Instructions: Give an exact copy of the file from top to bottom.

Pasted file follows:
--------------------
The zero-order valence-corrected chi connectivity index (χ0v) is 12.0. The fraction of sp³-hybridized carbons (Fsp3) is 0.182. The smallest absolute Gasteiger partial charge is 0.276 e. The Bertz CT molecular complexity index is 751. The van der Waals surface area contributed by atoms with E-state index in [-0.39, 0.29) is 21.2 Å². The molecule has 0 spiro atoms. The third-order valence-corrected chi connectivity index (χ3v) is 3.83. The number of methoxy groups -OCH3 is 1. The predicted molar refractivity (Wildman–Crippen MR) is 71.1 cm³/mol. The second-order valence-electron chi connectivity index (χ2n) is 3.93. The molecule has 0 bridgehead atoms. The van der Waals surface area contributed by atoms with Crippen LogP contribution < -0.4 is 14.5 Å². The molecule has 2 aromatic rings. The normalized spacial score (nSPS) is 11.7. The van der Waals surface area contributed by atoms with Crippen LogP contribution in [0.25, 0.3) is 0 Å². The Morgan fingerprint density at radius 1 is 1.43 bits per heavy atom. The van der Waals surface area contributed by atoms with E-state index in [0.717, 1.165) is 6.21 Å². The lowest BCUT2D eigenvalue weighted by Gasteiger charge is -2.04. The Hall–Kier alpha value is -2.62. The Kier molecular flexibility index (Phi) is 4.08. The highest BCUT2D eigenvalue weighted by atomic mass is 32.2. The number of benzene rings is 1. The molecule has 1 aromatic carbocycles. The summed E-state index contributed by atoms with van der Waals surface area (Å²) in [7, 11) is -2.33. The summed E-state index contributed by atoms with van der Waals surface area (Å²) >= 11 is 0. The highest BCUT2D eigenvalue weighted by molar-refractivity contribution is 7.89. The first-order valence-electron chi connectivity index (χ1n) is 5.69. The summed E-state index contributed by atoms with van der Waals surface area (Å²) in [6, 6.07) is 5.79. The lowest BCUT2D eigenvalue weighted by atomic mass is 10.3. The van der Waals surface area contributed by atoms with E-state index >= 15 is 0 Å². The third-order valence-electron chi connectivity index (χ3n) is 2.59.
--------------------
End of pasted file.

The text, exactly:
The zero-order valence-corrected chi connectivity index (χ0v) is 12.0. The fraction of sp³-hybridized carbons (Fsp3) is 0.182. The smallest absolute Gasteiger partial charge is 0.276 e. The Bertz CT molecular complexity index is 751. The van der Waals surface area contributed by atoms with E-state index in [-0.39, 0.29) is 21.2 Å². The molecule has 0 spiro atoms. The third-order valence-corrected chi connectivity index (χ3v) is 3.83. The number of methoxy groups -OCH3 is 1. The predicted molar refractivity (Wildman–Crippen MR) is 71.1 cm³/mol. The second-order valence-electron chi connectivity index (χ2n) is 3.93. The molecule has 0 bridgehead atoms. The van der Waals surface area contributed by atoms with Crippen LogP contribution < -0.4 is 14.5 Å². The molecule has 2 aromatic rings. The normalized spacial score (nSPS) is 11.7. The van der Waals surface area contributed by atoms with Crippen LogP contribution in [0.25, 0.3) is 0 Å². The Morgan fingerprint density at radius 1 is 1.43 bits per heavy atom. The van der Waals surface area contributed by atoms with E-state index in [0.717, 1.165) is 6.21 Å². The lowest BCUT2D eigenvalue weighted by Gasteiger charge is -2.04. The Hall–Kier alpha value is -2.62. The Kier molecular flexibility index (Phi) is 4.08. The highest BCUT2D eigenvalue weighted by atomic mass is 32.2. The number of benzene rings is 1. The molecule has 1 aromatic carbocycles. The summed E-state index contributed by atoms with van der Waals surface area (Å²) in [7, 11) is -2.33. The summed E-state index contributed by atoms with van der Waals surface area (Å²) >= 11 is 0. The highest BCUT2D eigenvalue weighted by molar-refractivity contribution is 7.89. The first-order valence-electron chi connectivity index (χ1n) is 5.69. The summed E-state index contributed by atoms with van der Waals surface area (Å²) in [6, 6.07) is 5.79. The lowest BCUT2D eigenvalue weighted by atomic mass is 10.3. The van der Waals surface area contributed by atoms with E-state index >= 15 is 0 Å². The third-order valence-electron chi connectivity index (χ3n) is 2.59.